"I believe this joint development will become an important step to create an appropriate environment for resolving a peace treaty," Lavrov told reporters.

Russia has been eager to enlist Japanese help with development of energy and other industries in its Far East.

But while Monday's talks yielded an agreement to keep talking, Japan has concerns over Russia's installment of surface-to-ship missiles on Etorofu and other military activity elsewhere on the disputed islands.

Disputes between Japan and Russia over territory date beyond World War II to the 19th century, when the Russian and Japanese empires fought for domination of northeastern China, then known as Manchuria, and the Korean Peninsula.

Japan's victory in the 1904-05 Russo-Japanese war hobbled Russia's expansion in the Far East and was the first significant triumph of an Asian country over a European power. A treaty brokered by the U.S. enabled Tokyo to claim territories that were later regained by Moscow after Japan's World War II defeat in 1945.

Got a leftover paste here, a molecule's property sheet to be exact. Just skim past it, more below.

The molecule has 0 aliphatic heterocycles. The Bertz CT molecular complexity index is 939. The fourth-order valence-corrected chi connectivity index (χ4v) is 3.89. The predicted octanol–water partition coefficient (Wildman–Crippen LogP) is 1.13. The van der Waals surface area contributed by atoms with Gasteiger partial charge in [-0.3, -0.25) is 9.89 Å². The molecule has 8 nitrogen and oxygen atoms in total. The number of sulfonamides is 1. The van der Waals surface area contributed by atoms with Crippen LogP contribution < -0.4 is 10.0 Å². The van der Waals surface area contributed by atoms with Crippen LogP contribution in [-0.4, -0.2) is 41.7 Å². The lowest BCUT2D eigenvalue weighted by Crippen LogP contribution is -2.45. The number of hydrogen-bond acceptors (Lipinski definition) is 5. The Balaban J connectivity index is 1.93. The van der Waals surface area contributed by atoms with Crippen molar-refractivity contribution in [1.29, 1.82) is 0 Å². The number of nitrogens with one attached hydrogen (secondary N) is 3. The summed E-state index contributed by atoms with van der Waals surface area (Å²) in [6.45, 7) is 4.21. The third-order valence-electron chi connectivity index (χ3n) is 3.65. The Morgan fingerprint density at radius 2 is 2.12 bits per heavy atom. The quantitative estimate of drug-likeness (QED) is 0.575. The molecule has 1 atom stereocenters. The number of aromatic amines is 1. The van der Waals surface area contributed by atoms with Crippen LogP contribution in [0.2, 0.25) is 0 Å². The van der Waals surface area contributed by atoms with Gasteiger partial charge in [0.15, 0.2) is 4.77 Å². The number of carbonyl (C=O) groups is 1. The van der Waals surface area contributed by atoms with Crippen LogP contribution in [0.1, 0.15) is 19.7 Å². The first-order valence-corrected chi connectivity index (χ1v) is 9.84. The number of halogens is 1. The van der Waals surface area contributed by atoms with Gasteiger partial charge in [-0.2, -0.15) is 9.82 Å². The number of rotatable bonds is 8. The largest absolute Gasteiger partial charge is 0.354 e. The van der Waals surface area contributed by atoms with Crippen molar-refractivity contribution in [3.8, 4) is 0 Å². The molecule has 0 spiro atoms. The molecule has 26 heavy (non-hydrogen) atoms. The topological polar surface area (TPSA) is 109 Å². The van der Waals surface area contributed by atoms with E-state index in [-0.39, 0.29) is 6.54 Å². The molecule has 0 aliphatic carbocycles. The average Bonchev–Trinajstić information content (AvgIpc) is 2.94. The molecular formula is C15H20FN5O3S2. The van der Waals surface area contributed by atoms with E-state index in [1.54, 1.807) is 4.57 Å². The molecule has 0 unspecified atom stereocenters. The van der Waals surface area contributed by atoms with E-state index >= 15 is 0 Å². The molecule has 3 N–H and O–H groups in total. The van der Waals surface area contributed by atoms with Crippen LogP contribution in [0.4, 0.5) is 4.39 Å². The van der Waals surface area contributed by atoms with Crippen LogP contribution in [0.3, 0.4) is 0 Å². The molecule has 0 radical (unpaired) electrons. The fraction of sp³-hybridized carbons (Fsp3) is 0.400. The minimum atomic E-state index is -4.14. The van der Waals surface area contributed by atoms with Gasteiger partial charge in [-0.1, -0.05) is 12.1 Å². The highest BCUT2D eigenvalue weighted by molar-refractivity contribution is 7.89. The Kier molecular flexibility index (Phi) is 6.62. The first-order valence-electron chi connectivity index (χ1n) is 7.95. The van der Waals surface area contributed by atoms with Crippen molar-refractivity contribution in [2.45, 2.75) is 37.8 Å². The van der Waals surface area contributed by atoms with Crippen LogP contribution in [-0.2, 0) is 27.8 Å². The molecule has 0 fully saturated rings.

___

Associated Press journalists Howard Amos in Moscow and Emily Wang and Kaori Hitomi in Tokyo contributed to this report.

___

This story has been corrected to fix description of area where North Korean missiles fell.

     

Print Article

Read More World News

South Korea prosecutors push to arrest ex-leader

AP

March 26, 2017 at 10:34 pm | SEOUL, South Korea (AP) South Korean prosecutors said Monday they want to arrest former President Park Geun-hye for the corruption allegations that triggered a huge political scandal and toppled he...

Comments

Read More

Nationwide protests bring thousands to Russia's streets

AP

March 26, 2017 at 6:15 pm | MOSCOW (AP) Russia's opposition, often written off by critics as a small and irrelevant coterie of privileged urbanites, put on an impressive nationwide show of strength Sunday with dozens of prote...

Comments

Read More

Settler leader: Population growth is end of 2-state solution

AP

March 26, 2017 at 11:51 am | JERUSALEM (AP) The number of Israeli settlers living in the West Bank has soared by nearly one-quarter over the past five years to over 420,000 people, a prominent settler leader said Sunday, prese...

Comments

Read More

Family of missing ex-FBI agent files lawsuit against Iran

AP

March 26, 2017 at 6:06 am | DUBAI, United Arab Emirates (AP) The family of a former FBI agent who went missing in Iran a decade ago on an unauthorized CIA assignment has filed a lawsuit against the Islamic Republic, accusing ...

Comments

Read More

X